On the other hand, we'll get to hand-raise them, which Jody says makes

them nicer.// \u003cspan class\u003dq\>And we won\'t have to worry about putting chickens who\u003cbr /\>> are strangers together and having them squabble. (It\'s not called a\u003cbr /\>> pecking order for nothing.)\u003cbr /\>>\u003cbr /\>> We\'re still exploring the possibility of getting a couple of\u003cbr /\>> full-grown hens -- more on that later -- but our current plan is to\u003cbr /\>> get most of our flock as chicks. They\'ll peep into our lives the first\u003cbr /\>\u003c/span\>\u003c/div\>",1]);D(["mb","\u003cdiv style\u003d\"direction:ltr\"\>> week of August [SECOND WEEK,NO? AUG. 10?] from Half Moon Bay Feed & Fuel.\u003cbr /\>\u003c/div\>",1]);

// ]]>And we won't have to worry about putting chickens who are strangers together and having them squabble. (It's not called a pecking order for nothing.)We're still exploring the possibility of getting a couple of full-grown hens — more on that later — but our current plan is to get most of our flock as chicks. They'll peep into our lives the second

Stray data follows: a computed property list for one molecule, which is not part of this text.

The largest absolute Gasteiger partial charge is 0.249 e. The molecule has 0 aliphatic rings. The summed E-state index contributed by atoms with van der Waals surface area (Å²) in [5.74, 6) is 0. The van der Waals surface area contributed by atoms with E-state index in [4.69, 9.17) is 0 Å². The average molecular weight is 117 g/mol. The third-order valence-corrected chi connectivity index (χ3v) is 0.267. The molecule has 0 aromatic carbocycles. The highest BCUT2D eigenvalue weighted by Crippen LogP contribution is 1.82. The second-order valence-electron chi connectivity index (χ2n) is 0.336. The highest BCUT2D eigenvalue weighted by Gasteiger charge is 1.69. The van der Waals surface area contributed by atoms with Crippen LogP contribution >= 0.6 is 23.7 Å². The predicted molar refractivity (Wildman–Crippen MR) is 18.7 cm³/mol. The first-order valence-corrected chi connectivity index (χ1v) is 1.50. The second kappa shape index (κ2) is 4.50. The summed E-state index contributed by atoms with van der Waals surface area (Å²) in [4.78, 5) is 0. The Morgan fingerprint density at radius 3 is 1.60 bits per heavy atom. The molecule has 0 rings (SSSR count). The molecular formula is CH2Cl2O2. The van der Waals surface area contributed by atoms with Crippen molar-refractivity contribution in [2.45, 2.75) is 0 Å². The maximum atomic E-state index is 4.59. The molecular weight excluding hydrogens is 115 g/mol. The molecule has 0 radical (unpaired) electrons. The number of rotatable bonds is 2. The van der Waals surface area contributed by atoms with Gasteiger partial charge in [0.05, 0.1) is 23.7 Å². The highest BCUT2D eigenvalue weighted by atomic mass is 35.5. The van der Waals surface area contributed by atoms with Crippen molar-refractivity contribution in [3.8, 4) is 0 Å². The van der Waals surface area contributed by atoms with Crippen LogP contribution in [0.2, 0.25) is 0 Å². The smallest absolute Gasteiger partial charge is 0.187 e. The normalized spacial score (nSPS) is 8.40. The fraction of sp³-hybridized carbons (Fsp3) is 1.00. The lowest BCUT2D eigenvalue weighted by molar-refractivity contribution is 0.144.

week of August  from Half Moon Bay Feed & Fuel. We'll see what kind of chicks they have that day, but we're thinking about getting a couple of fancy ones, which are reportedly finicky layers; and the rest tried and true hearty layers: Rhode Island Reds, Ameraucanas, Buff Orpingtons, and maybe a Barred Rock. Getting different varieties will give us some insight into the difference between the breeds, and it will help us chicken newbies tell which is which.Sunset readers, do you have any suggestions for chicken names? Please leave them in comments!

----A note about my last blog: Our senior researcher, Michelle Lau, tells me that her husband raised chickens as a child, and he often gave his chickens eggshells to eat. They never bothered their own eggs. So maybe what I wrote last week was an urban — or, rather, rural — legend. Readers? Any experiences to report?

By Elizabeth Jardina, Sunset researcher